Looking to read ahead: The April pick is Your Heart is a Muscle the Size of a Fist.
Film Producer Craig Dudnick will be at the Library to present the documentary Alice’s Ordinary People. Alice’s Ordinary People is about Alice Tregay, an unsung heroine of the Civil Rights Movement. Her remarkable story spans the historic period from the marches of Dr. King to the election of Barack Obama. And her great contribution in the field of politics is the thread which connects the two. Dudnick will share how he met Alice Tregay and how she inspired this important film about one of the most overlooked civil rights leaders.
March 6 at 6:30PM.
Brenda Fontaine, owner of Fontaine Family – The Real Estate Leader, will debut her business memoir, The Limitless Real Estate Leader, at the Auburn Public Library on Thursday, January 26, 2017, from 6 until 7:30 p.m. In the event of a snowstorm, her visit will be re-scheduled to Monday, January 30, from 6 until 7:30 p.m.
Well-known in the Lewiston-Auburn area, Brenda started her real estate team with her husband and daughter twenty years ago; within 5 years, it had become a seven-member family team. The company (which includes both its Auburn and Scarborough locations) concluded 551 closings with nearly $75 million in sales in 2016, their most successful year to date.
Her family and her personal history have inspired Brenda to write this memoir to motivate others to have the courage to build a family business, and to push through fears rather than be limited by them. In telling her story and providing bits of wisdom, Brenda fulfills one of her bucket list items and her desire to give back to her community.
The event is free and open to the public. It will be presented in the Community Room on the Library’s lower level at 49 Spring Street, and door prize drawings will be offered. Copies of the book will be available for purchase, and a portion of the proceeds will be donated to the Auburn Public Library.
The final Multi-Faith Roundtable discussion has been rescheduled to March 14 at 12:30PM. Once again, this lively yet friendly discussion will be between some of the areas leading Clergy who also serve as Chaplains for the Auburn Police Department: Rabbi Sruli Dresdner of Temple Shalom, Pastor Roger Cousineau of East Auburn Baptist Church, Rev. Doctor Jodi Cohen Hayashida of First Universalist Church in Auburn, and Pastor Richard Waller of the Auburn Church of the Nazarene.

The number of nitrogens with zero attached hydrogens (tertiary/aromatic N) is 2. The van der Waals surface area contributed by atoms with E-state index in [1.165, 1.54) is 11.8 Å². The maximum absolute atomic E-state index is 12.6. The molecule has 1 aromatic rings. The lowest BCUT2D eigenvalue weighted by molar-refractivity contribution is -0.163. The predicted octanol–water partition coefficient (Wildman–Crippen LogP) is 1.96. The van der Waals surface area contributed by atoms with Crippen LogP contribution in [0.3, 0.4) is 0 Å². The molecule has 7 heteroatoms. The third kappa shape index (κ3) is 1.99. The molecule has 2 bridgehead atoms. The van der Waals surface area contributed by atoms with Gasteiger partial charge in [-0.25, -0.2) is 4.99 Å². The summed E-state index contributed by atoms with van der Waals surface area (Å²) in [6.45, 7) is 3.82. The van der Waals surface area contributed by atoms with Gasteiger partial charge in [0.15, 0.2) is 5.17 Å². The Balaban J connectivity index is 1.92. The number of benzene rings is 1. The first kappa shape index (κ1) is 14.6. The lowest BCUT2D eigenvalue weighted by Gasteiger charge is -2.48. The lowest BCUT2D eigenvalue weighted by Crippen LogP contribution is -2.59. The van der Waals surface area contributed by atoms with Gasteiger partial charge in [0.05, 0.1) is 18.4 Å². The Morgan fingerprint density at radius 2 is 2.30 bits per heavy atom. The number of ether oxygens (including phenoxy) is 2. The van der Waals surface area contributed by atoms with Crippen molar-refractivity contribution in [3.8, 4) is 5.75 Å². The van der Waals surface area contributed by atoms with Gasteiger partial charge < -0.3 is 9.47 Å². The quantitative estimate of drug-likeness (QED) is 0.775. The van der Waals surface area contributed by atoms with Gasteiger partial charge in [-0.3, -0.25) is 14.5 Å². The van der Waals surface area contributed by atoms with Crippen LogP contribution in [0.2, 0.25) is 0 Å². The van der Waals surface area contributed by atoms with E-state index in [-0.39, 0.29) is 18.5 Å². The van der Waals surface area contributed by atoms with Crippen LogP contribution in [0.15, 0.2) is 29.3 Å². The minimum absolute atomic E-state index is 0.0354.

Last year the discussions were well-attended, exciting, informative, frank and fun. “It was fascinating to hear the different points of view, coming from the different faith traditions,” says Rabbi Dresdner. “I am delighted that we will all be together again in scholarship and fellowship.”
Copies of the texts will be provided, and the audience will have an opportunity to ask questions.
For more details please contact the Auburn Public Library at 333-6640 Ext. 4.
Join us for a demonstration and introduction to 3D printing as the Library celebrates its continued commitment to provide new technology services to the public. This introduction will define 3D printing, how you can print at the Auburn Public Library, plus demonstrate how the printer works. Time will also be provided to answer any attendee questions. After the program, attendees may sign up for a time to use one of the public computers to make an object of their of own.
3D Printer Policy and Guidlines
The hour-long workshops will take place in the Androscoggin Community Room on the ground level of the library, on Monday, December 5 at 6:30pm, and on Tuesday, December 13 at 1:30pm. They are free and open to the public.
Participants will explore the basics of 3D printing, review the library’s policies and procedures, and learn how to search for 3D printing projects. A printer demonstration will be offered, and attendees will have the opportunity to schedule printer time to create their personal projects.
The acquisition of the 3D printer was made possible by a grant from a donor-advised fund through the Maine Community Foundation. The grant also provided funds for a new Mac Air and two iPads for public use at the library. For more information, call 333-6640, ext. 4.